In the sequencing step, DNA is transferred into another plate with the addition of another enzyme called DNA polymerase together with four different colored fluorescent labels representing the four different bases. This most expensive reagent is added using a special non-contact dispensing robot that dispenses on-the-fly. This dispenser is capable of dispensing on the order of tens of nanoliters. The plates are then heat cycled resulting in sequencing products with fluorescent labels attached to them. Finally, these plates are put on the detectors (Fig: 4), where the products are electrokinetically injected into capillaries, which have been filled with the separation matrix. DNA, being negatively charged, moves toward the positive end of the capillaries upon the application of electrical voltage. The speed of the migration is a function of DNA size. So by taking into account the speed and the dye color (unique for each base), detected through the laser, the software identifies the sequence of bases on a given fragment. Repeating this process for all the fragments, you finally have the sequence (Fig: 5) of all the small fragments of DNA. Since all of these fragments have overlapping sequences, the next step is to assemble them into whole genome based on the overlapping ends.

Various other technologies are being developed at Broad and elsewhere with the goal of bringing the cost of sequencing one mammalian genome down,  first to $ 100,000 and then to $ 1000,  while cutting time down,  first to weeks and then to days. The sequencing community is actively developing other platforms (microfluidic chip with offline detection, integrated microfluidic and online optical detection etc) as well as pursuing other approaches (single molecule sequencing using zero-mode waveguides, solid-state nanopores etc) in the hope of reaping the benefits promised by these technologies. Only time will tell us which technology is best suited to advance our ability to sequence genome quickly, cheaply and effectively.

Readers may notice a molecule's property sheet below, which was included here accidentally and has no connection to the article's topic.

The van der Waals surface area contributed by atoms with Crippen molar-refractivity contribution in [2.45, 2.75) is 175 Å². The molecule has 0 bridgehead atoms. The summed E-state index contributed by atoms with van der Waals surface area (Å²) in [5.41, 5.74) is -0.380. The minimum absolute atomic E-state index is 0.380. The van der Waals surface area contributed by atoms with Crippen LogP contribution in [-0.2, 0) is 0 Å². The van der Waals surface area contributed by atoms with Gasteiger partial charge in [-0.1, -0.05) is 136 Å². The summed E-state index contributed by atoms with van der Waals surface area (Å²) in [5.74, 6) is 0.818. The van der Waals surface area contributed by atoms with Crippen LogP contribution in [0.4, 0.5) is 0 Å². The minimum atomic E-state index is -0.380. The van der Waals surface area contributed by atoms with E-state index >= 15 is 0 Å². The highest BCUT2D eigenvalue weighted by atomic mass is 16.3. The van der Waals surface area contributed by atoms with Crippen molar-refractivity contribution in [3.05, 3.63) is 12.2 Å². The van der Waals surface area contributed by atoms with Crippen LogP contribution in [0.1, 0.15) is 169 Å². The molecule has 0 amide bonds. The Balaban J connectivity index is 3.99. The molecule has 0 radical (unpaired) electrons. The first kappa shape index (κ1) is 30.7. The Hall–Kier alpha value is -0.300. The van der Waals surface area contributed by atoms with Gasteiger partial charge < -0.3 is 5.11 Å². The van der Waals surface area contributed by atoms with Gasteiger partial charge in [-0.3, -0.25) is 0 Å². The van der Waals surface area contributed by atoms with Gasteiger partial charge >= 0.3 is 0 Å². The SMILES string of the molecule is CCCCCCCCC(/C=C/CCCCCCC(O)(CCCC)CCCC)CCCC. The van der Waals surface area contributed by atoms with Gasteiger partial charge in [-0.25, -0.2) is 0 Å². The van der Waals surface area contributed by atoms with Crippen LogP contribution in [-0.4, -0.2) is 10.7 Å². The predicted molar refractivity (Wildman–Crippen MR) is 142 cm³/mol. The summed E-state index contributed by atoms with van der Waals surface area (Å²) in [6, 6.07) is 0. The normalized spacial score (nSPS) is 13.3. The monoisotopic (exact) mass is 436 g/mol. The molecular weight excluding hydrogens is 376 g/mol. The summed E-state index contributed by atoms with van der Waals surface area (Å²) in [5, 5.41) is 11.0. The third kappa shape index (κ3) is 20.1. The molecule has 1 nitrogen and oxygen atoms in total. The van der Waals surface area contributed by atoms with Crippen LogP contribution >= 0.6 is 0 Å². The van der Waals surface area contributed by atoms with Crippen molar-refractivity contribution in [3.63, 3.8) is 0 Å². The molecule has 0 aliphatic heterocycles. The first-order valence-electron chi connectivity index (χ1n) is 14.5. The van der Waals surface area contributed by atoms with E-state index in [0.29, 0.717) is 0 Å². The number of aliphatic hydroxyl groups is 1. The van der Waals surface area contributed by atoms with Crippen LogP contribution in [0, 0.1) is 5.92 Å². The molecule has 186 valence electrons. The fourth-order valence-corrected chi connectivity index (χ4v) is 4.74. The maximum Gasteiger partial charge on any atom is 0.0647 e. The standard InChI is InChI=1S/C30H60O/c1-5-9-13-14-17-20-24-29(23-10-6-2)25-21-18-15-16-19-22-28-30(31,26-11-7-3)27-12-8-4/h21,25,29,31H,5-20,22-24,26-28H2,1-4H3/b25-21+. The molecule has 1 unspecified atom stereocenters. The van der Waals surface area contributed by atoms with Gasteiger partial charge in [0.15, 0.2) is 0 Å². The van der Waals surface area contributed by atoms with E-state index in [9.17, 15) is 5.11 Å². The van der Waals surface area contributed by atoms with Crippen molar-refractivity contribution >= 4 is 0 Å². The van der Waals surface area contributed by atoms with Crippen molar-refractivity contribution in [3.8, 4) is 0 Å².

(Shailendra Yadav currently works as Bio-Automation Engineer at the Broad Institute of MIT and Harvard. He can be reached at yadav@broad.mit.edu. )

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Fig 1: DNA

Fig 2: Colony Picking Robot

Fig 3: High throughput Laboratory Automation System

Fig 4: Sequence Detectors

Fig 5: DNA Sequence